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What you need to know for 08/17/2017

Poetry slam competition puts a new focus on ancient art form

Poetry slam competition puts a new focus on ancient art form

Mojavi Wright wants to win. And he thinks his team has the talent to do so. His sport? Poetry. Wrigh

Mojavi Wright wants to win. And he thinks his team has the talent to do so.

“If we can make it to the semi-finals, then we’ve got a chance,” Wright said.

His sport? Poetry.

Wright is the coach of the Nitty Gritty poetry slam team, which will compete in the National Poetry Slam in Charlotte, N.C., from Aug. 7 to 11. Based in Albany, the five-member team is an outgrowth of Nitty Gritty Slam, a poetry slam held at Valentine’s, a music venue in Albany, on the first and third Tuesday of each month.

A poetry slam is a competitive event where poets recite their own poetry and are scored by judges; the poets with the highest marks advance to subsequent rounds, until a winner is declared.

Nitty Gritty Slam hosted its first event last September and was recently named an official slam venue by Poetry Slam, Inc. a non-profit organization that oversees poetry slams throughout the world. The certification puts Nitty Gritty on PSI’s map of slams, which helps poets find a place to compete.

Poetry Slam

WHO: Nitty Gritty Slam

WHEN: 1st and 3rd Tuesdays

WHERE: Valentine’s, 17 New Scotland Ave., Albany


Local sponsors

Each Nitty Gritty Slam is sponsored by three local groups: Frequency North, the visiting writers series at The College of Saint Rose, the Urban Guerilla Theatre, an Albany-based spoken word/poetry/performance artists’ collective, and the Albany Poets, a group that promotes local poetry through open mics, slams, music and spoken word events.

Nitty Gritty slams are preceded by an open mic, where poets recite on stage without competing. This allows them to get used to performing and to hone their craft, Wright said.

At a recent slam, Daniel Nester, an assistant professor of English at Saint Rose and coordinator of Frequency North, served as disc jockey, playing a mix of funk and disco through the event. Wright hosted the open mic, while Thom Francis, president of the Albany Poets, hosted the slam. During the short break between the open mic and slam, Wright recruited five judges from the audience, who held up cards with numbers — usually a mix of 8s and 9s — after each performance.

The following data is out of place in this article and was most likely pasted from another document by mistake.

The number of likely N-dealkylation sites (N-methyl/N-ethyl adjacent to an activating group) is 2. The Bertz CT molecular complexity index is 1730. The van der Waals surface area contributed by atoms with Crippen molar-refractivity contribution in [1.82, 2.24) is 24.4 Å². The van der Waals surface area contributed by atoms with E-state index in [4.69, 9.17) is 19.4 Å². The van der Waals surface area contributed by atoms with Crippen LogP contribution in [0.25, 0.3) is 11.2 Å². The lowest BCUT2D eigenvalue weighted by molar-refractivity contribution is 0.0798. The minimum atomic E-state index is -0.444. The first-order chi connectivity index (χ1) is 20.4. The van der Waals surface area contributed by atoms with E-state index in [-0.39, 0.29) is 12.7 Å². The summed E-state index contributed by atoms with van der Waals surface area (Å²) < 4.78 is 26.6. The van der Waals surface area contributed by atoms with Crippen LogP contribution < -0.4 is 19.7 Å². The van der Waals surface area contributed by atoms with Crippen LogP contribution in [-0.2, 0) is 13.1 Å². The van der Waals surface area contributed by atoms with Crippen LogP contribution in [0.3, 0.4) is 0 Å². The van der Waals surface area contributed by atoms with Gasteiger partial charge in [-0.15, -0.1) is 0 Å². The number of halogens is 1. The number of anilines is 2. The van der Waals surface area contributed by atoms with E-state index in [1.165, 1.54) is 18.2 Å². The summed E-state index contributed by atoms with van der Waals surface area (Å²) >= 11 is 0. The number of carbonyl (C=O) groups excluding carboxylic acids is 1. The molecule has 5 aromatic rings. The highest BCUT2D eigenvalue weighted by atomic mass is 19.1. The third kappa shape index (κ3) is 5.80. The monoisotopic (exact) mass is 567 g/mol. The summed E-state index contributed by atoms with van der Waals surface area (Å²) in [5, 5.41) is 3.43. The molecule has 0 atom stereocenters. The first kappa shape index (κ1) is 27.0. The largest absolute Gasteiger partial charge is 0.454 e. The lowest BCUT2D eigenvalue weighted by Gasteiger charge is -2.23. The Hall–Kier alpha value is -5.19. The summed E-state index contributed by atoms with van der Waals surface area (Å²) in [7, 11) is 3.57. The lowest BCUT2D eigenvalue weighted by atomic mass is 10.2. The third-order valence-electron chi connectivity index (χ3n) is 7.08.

Poets who compete can’t use props, costumes or musical instruments, must read their own work, and are limited to three minutes; if they go over the time limit, they are penalized.

Maximum impact

“What slamming really boils down to is the minimum amount of words for maximum impact,” Wright said. “It’s sexy and it’s charged, and it makes you angry and it makes you want to fight. It brings out the best in each poet for three minutes.” Some poets have questioned whether competition and poetry are compatible, but Wright dismissed those concerns.

“We compete for everything,” he said. “We compete for jobs. We compete for parking spaces. Here we compete to see whose poem can bring the crowd to a crescendo of cheers and happiness, and I don’t think that’s a bad thing. Most people don’t see poetry as a vibrant art form. I prove that it is, every month.”

Francis agreed. “When you put your work out there to be published, it’s a competition,” he said.

Nester said that slams return poetry to its roots. “We need to be reminded that poetry began as an oral art,” he said.

The Nitty Gritty Slam has what’s known as an “8-4-2” format. In the first round, eight poets compete, and the four poets with the best score advance to the second round. The two poets who emerge from the second round with the highest scores move on to the final round.

Slams are open to all.

“Anybody can slam,” said Nester. He said that the quality of the poetry varies. “You’ll hear great stuff and bad stuff.”

Nester said that he almost never slams, but that he’s a big “slam fan,” and that he wanted his students to have the opportunity to attend slams. He also sensed that others were interested in bringing poetry slams to Albany; groups such as the Urban Guerilla Theatre were already hosting performance poets.

“Having a slam team is something I wanted to do for years and years and years and years,” Francis said. “We’ve had some incredible talent come through here. It’s been a dream of mine to get a team on stage.”

Revitalized scene

Mary Panza, vice president of the Albany Poets, said that Nitty Gritty has revitalized the local poetry scene.

“There are people who come to the slams who might not know about [other poetry events],” she said. “[The slams] can get them interested in what else is out there. Some of the people who up and compete on a lark have won. Everybody is very welcoming of new people. It’s not cliquey. We encourage new talent. We encourage young talent.”

The National Poetry Slam will bring together 72 teams to compete for a national championship. Organizers describe the event as “part super bowl, part poetry summer camp, and part traveling exhibition.”

The National Poetry Slam is sponsored by Poetry Slam, Inc., as well as SlamCharlotte and the Charlotte-based Blumenthal Performing Arts.

Reach Gazette reporter Sara Foss at 395-3193 or

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